But, ultimately, at the heart of Friedan’s message with The Feminine Mystique lies a tireless insistence on the freedom to find one’s purpose and do meaningful work as the bedrock of what it means to be human:

The only way for a woman, as for a man, to find herself, to know herself as a person, is by creative work of her own.

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18 FEBRUARY, 2013

Illustrator Sophie Blackall on Subversive Storytelling, Missed Connections, and Optimism

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What Aldous Huxley’s misogyny has to do with children’s books, darkness, and modern love.

Australian illustrator Sophie Blackall remains best-known for her warm, wistful, and whimsical Missed Connections: Love, Lost & Found (public library) — a visual paean to modern love by way of illustrated Craigslist missed connections, which you might recall as one of the best art and design books of 2011. If you live in New York, you’ve likely seen and admired her heart-warming subway artwork; and if you have a taste for obscure children’s books by famous adult authors, you might know and love her Aldous Huxley adaptation, one of more than thirty children’s books she has illustrated.

In a recent episode of her fantastic Design Matters show, Debbie Millman talks to Blackall about the difference between an artist and an illustrator, what makes children’s storytelling particularly exciting, the origin and afterlife of the missed connections project, and more. The interview is excellent in its entirety, but here are some favorite excerpts:

On the challenges of illustrating Aldous Huxley’s only children’s book, handling its rather misogynistic undertones, and hiding a few secret jokes for the reader to find:

On darkness and optimism, echoing Maurice Sendak’s faith in children’s ability to handle the subversive, and the essence of Blackall’s work:

SB: I think children are pretty subversive creatures.

DM: It’s interesting: It’s subversive in the way that The Wizard of Oz is subversive — there’s a subtext. And that subtext has to do with love, and longing, and loss, and pain. But I guess, for me, there seems to be an innate optimism that doesn’t feel dark — yes, there’s darkness in the work, but I always get the sense that the light overcomes that darkness. … You can create a brush stroke that somehow defines wistfulness. But in that ability to see that wistfulness, I can’t help but feel understood — which … then gives me a great sense of joy.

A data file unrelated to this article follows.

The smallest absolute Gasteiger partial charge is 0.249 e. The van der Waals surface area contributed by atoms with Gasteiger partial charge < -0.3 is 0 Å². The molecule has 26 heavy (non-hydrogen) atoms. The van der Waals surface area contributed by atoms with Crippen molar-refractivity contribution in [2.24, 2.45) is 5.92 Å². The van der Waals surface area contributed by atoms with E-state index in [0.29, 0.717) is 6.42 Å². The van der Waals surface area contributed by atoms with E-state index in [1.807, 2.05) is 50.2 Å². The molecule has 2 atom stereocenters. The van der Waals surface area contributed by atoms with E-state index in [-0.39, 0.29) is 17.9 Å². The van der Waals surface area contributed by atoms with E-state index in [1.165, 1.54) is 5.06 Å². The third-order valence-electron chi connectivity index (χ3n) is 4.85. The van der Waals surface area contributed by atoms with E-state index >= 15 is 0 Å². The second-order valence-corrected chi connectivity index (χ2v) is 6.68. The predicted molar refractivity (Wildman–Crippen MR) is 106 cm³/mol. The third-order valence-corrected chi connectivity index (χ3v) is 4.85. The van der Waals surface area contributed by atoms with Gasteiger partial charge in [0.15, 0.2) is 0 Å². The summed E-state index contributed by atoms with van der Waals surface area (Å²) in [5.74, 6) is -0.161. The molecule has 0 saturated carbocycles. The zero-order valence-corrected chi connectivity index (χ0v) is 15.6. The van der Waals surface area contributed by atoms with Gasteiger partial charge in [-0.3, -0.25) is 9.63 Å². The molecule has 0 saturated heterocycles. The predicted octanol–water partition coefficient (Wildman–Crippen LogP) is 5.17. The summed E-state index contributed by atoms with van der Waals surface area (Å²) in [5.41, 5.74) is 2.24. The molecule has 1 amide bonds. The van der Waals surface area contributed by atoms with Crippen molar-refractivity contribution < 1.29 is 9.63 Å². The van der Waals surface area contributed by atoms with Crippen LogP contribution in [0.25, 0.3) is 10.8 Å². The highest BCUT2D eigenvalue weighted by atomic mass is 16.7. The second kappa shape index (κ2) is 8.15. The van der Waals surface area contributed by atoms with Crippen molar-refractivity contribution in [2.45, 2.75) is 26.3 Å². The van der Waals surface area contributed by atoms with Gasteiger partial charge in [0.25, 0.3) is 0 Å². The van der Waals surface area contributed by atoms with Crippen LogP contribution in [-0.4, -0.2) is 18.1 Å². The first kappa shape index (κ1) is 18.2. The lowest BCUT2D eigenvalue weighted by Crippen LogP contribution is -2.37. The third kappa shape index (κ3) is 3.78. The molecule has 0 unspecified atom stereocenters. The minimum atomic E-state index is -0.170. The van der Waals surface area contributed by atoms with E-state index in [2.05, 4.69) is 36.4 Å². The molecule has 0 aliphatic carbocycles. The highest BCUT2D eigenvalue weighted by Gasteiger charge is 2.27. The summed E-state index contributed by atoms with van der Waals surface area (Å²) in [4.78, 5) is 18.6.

On the curious, serendipitous genesis of the Missed Connections project:

The [missed connections] listings were intriguing because they mixed the natural desire to make a first impression and the very human need to get a second chance.

But the most tender, moving, and poetic of the stories will stop your breath:

The Whale at Coney Island

— M4M — 69

(Brooklyn/Florida)

A young friend of mine recently acquainted me with the intricacies of Missed Connections, and I have decided to try to find you one final time.

Many years ago, we were friends and teachers together in New York City. Perhaps we could have been lovers too, but we were not. We used to take trips to Coney Island, especially during the spring, when we would stroll hand in hand, until our palms got too sweaty, along the boardwalk, and take refuge in the cool darkness of the aquarium. We liked to visit the whale best. One spring, it arrived from its winter home (in Florida? I can’t remember) pregnant. Everyone at the aquarium was very excited — a baby beluga whale was going to be born in New York City! You insisted that we not miss the birth, so every day after class, and on both Saturday and Sunday, we would take the D train all the way from Harlem to Coney Island.

We got there one Saturday as the aquarium opened and there was a sign posted to the glass tank. The baby beluga had been born dead. The mother, the sign read, was recovering but would be fine. We read the sign in shock and watched the single beluga whale in her tank. She was circling slowly. Neither of us could speak. Suddenly, without warning, the beluga started to throw herself against the wall of the tank. Trainers came and ushered us out. We sat on a bench outside, and suddenly I felt tears running down my face. You saw, turned my face towards yours, and kissed me. We had never kissed before, and I let my lips linger on yours for a second before I stood up and walked towards the ocean.

It was too much — the whale, the death, the kiss — and I wasn’t ready.

Forgive me — I don’t think I ever understood what an emptiness you would create when you left and I realized that that kiss on Coney Island was the first and the last.

Are you out there, dear friend?

If so, please respond. I think of you, and have thought of you often, all of these years.

The full interview is well worth a listen:

For related goodness, subscribe to Design Matters on iTunes, treat yourself to Missed Connections, and watch this wonderful Etsy artist profile of Blackall:

Donating = Loving